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Genome. 1995 Oct;38(5):951-7.

Variability in wheat based on low-copy DNA sequence comparisons.

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Department of Plant, Soil and Environmental Science, Montana State University, Bozeman 59717, USA.


The chromosomes of the B genome of hexaploid wheat (AABBDD) do not pair completely with those of any of the diploid species with genomes similar to B. Various biochemical and molecular analyses have suggested that each of the five diploid species in section Sitopsis of Triticum are ancestral to B. These observations have led to the hypothesis that the B genome may be polyphyletic, descending from more than one diploid ancestor. This hypothesis may account for differences between the wheat B genome and the diploids and also for variability that currently exists among different wheat accessions. In this study, we cloned and compared nucleotide sequences for three low-copy DNA fragments from the B and D genomes of several wheat accessions and from diploid relatives of the B and D genomes. Our results suggested that the amount of DNA sequence variability in wheat is low, although somewhat more variability existed in the B genome than in the D genome. The B genome of wheat was significantly diverged from all the Sitopsis diploid species, and Triticum speltoides was closer to B than to other members of this section. The D genome of wheat was very similar to that of its progenitor, Triticum tauschii. No evidence for a polyphyletic origin of the B genome was found. A more parsimonious hypothesis is that the wheat B genome diverged from its diploid ancestor after the original hybridization event occurred.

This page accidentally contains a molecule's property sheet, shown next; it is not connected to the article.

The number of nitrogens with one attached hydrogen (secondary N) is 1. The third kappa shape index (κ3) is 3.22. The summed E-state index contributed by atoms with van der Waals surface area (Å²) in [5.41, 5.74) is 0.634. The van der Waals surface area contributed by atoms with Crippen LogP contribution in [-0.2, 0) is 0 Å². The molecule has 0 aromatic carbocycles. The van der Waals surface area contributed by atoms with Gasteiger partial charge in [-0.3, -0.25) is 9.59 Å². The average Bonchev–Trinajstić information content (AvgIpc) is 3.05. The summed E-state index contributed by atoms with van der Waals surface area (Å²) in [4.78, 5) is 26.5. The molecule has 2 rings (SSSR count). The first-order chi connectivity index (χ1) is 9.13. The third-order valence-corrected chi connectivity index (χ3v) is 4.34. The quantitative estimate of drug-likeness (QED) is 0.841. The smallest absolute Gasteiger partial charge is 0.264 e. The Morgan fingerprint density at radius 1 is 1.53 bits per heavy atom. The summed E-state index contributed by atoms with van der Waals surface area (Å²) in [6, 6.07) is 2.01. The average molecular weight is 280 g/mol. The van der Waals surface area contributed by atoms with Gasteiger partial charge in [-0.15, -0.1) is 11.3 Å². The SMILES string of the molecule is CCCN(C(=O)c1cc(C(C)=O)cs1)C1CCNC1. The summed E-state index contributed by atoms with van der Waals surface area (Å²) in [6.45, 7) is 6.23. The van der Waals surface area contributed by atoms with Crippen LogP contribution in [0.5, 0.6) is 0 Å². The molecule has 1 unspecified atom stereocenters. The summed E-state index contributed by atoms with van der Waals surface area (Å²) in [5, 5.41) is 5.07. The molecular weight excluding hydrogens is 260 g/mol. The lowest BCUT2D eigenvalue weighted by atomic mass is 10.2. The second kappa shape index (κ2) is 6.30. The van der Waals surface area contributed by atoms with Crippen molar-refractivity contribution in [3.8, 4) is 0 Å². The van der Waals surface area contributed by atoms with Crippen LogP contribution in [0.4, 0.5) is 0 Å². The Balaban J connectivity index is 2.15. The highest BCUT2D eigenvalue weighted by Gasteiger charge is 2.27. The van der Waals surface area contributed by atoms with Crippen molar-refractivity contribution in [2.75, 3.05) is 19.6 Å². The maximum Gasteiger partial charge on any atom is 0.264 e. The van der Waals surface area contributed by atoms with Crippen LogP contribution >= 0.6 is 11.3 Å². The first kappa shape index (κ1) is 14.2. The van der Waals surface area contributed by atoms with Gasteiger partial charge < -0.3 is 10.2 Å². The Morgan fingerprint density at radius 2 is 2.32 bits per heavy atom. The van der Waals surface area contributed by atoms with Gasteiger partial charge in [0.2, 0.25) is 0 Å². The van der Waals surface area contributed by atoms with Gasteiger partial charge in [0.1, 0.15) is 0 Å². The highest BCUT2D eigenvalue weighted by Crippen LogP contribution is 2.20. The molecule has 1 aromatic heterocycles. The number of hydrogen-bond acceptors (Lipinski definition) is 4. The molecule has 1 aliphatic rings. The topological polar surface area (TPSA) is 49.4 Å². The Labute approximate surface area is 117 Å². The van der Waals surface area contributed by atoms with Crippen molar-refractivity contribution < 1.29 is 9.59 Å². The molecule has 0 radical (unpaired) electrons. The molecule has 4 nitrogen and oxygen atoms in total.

[Indexed for MEDLINE]

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